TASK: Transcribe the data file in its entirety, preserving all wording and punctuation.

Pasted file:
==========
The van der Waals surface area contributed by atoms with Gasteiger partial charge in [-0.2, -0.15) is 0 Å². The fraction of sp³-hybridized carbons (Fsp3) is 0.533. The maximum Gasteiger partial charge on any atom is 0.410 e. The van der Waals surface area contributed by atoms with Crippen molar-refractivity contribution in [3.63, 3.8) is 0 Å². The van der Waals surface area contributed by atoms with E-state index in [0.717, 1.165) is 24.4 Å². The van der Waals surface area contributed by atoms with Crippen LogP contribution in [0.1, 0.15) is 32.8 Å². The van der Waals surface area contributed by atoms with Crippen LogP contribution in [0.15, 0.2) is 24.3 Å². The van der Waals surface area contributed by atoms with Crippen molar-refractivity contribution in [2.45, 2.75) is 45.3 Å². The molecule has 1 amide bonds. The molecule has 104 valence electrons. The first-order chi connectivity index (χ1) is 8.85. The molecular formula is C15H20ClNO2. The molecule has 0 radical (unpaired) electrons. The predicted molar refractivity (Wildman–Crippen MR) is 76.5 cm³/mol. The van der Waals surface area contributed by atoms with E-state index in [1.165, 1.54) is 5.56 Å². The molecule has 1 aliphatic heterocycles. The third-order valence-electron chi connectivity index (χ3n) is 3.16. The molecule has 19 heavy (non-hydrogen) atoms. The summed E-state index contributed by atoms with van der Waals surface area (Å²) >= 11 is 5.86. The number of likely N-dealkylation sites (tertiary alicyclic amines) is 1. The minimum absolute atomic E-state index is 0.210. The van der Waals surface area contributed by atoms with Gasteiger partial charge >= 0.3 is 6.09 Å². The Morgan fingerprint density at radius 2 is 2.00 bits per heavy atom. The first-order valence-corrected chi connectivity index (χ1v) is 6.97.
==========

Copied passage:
The van der Waals surface area contributed by atoms with Gasteiger partial charge in [-0.2, -0.15) is 0 Å². The fraction of sp³-hybridized carbons (Fsp3) is 0.533. The maximum Gasteiger partial charge on any atom is 0.410 e. The van der Waals surface area contributed by atoms with Crippen molar-refractivity contribution in [3.63, 3.8) is 0 Å². The van der Waals surface area contributed by atoms with E-state index in [0.717, 1.165) is 24.4 Å². The van der Waals surface area contributed by atoms with Crippen LogP contribution in [0.1, 0.15) is 32.8 Å². The van der Waals surface area contributed by atoms with Crippen LogP contribution in [0.15, 0.2) is 24.3 Å². The van der Waals surface area contributed by atoms with Crippen molar-refractivity contribution in [2.45, 2.75) is 45.3 Å². The molecule has 1 amide bonds. The molecule has 104 valence electrons. The first-order chi connectivity index (χ1) is 8.85. The molecular formula is C15H20ClNO2. The molecule has 0 radical (unpaired) electrons. The predicted molar refractivity (Wildman–Crippen MR) is 76.5 cm³/mol. The van der Waals surface area contributed by atoms with E-state index in [1.165, 1.54) is 5.56 Å². The molecule has 1 aliphatic heterocycles. The third-order valence-electron chi connectivity index (χ3n) is 3.16. The molecule has 19 heavy (non-hydrogen) atoms. The summed E-state index contributed by atoms with van der Waals surface area (Å²) >= 11 is 5.86. The number of likely N-dealkylation sites (tertiary alicyclic amines) is 1. The minimum absolute atomic E-state index is 0.210. The van der Waals surface area contributed by atoms with Gasteiger partial charge >= 0.3 is 6.09 Å². The Morgan fingerprint density at radius 2 is 2.00 bits per heavy atom. The first-order valence-corrected chi connectivity index (χ1v) is 6.97.